For After Finals

Second last post here on Labyrinth, and I thought “Man, I’ve already wrapped up the theme for this term, and finals are mostly over, so stress is hopefully subsiding. What am I going to write about?” So I thought I’d write about one of my favourite things to do after finals. Namely, videogames.  But in keeping with the theme, here are my top 3 favourite medieval or classical themed videogames to unwind with after finals. Conquer civilizations, care for your people, or fight steel to steel, it’s all here. Not depicted here are fantasy games, which you can tell apart from historical ones by the presence of unicorns.

Rome: Total War

Rome: Total War
Don’t…Not the pikemen…

While I also love Crusader Kings and Europa Universalis III, it all started with Rome: Total War. Playing as one of three Roman factions, you set out to rule all of the known world by conquering cities, developing your power base, and eventually marching on Rome itself. Much of the game takes place in a turn-based logistics style, not unlike Civilization or a similar strategy game, but where it really shines is the battles. Warfare is conducted in real time, across sweeping 3d plains. Guide your cavalry around the flanks of the enemy and crush their morale as you sweep into their midst, or position your archers to hold the walls against catapults, or even war elephants. Quick thinking and skilled tactics can have your forces defeating armies that vastly outnumber them, making it truly a game of skill, rather than brute mathematics. Follow along with the history of Rome, or buck fate and make your own.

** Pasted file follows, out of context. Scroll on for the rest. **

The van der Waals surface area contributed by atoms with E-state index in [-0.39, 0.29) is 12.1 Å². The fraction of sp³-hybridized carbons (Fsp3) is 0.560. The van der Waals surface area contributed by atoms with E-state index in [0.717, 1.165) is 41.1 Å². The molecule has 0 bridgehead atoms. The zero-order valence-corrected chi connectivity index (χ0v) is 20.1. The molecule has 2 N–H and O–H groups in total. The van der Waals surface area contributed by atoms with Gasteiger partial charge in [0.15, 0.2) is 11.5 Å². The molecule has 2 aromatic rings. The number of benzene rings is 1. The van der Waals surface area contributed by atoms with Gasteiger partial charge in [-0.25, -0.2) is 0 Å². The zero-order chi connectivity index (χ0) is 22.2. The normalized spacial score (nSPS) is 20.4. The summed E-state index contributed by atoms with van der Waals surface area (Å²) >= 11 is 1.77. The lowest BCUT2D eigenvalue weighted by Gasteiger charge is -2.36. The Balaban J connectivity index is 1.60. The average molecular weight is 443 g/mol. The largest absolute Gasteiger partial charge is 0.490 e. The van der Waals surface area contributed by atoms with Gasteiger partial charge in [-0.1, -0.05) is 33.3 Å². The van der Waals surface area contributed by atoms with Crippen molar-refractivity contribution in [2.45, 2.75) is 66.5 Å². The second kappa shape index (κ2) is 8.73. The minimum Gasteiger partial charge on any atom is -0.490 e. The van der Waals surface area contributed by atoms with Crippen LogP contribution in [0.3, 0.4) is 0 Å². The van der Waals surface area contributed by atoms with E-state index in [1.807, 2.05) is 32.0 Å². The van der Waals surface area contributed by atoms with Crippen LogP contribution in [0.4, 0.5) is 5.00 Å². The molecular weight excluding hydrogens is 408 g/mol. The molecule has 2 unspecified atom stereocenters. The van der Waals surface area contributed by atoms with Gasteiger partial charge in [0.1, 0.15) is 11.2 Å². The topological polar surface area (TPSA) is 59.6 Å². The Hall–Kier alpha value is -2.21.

Mount and Blade

Rome does a great job of presenting a faction, but in Mount and Blade, you’re a person. Make your fortune, or break it. I have mostly broken it, usually getting murdered by bands of thugs as my suave diplomat gets his digital spleen perforated in the first thirty minutes of the game. But outside of that, it’s a land of opportunity. Purchase villages, hire armies, conquer castles, and become a great leader of people. Or become a merchant. The expansions improve the mechanics immensely, and there’s something visceral and fun about charging forward on horseback at the head of an army, rather than commanding it from a top down perspective. There’s a sense in which your life is on the line, rather than that of your tiny digital soldiers.

Settlers 7

Settlers 7It was hard to pick between this and the Guild II, but I had a lot of fun in Settlers 6, and the next game in the series is a great improvement. It’s a wicked middle ground between the Total War series and Mount and Blade, too. Instead of controlling a faction or a person, you focus on building a town, making sure your people are fed and healthy, and expanding and building trade relations. The clincher is that it’s all in real time. When you build a lumber camp, your woodcutter will go out to the forest and cut wood, come back and process it, and then take it in their cart to the storeroom. Then you can use the wood. Every settlement starts off as just a few people carting goods around, and grows into a bustling city as you expand and upgrade buildings. It’s an exciting thing to watch, especially if you’re a base-building freak like I am. There’s warfare in this one too, but I find that the really exhilarating part is deciding where to put my next butcher’s shop.

There you have it, three fun games to unwind with while claiming that you’re still doing things related to your discipline. It’s important to keep up appearances, after all. You can find them all one Steam, and each for less than $20, so they’re a pretty good deal. Of course, there’s lots of other games you could play too. For instance, I’m off to play a bit of Warframe, which is free. What are your favourite games, medieval or otherwise? Leave your answers in the comments!





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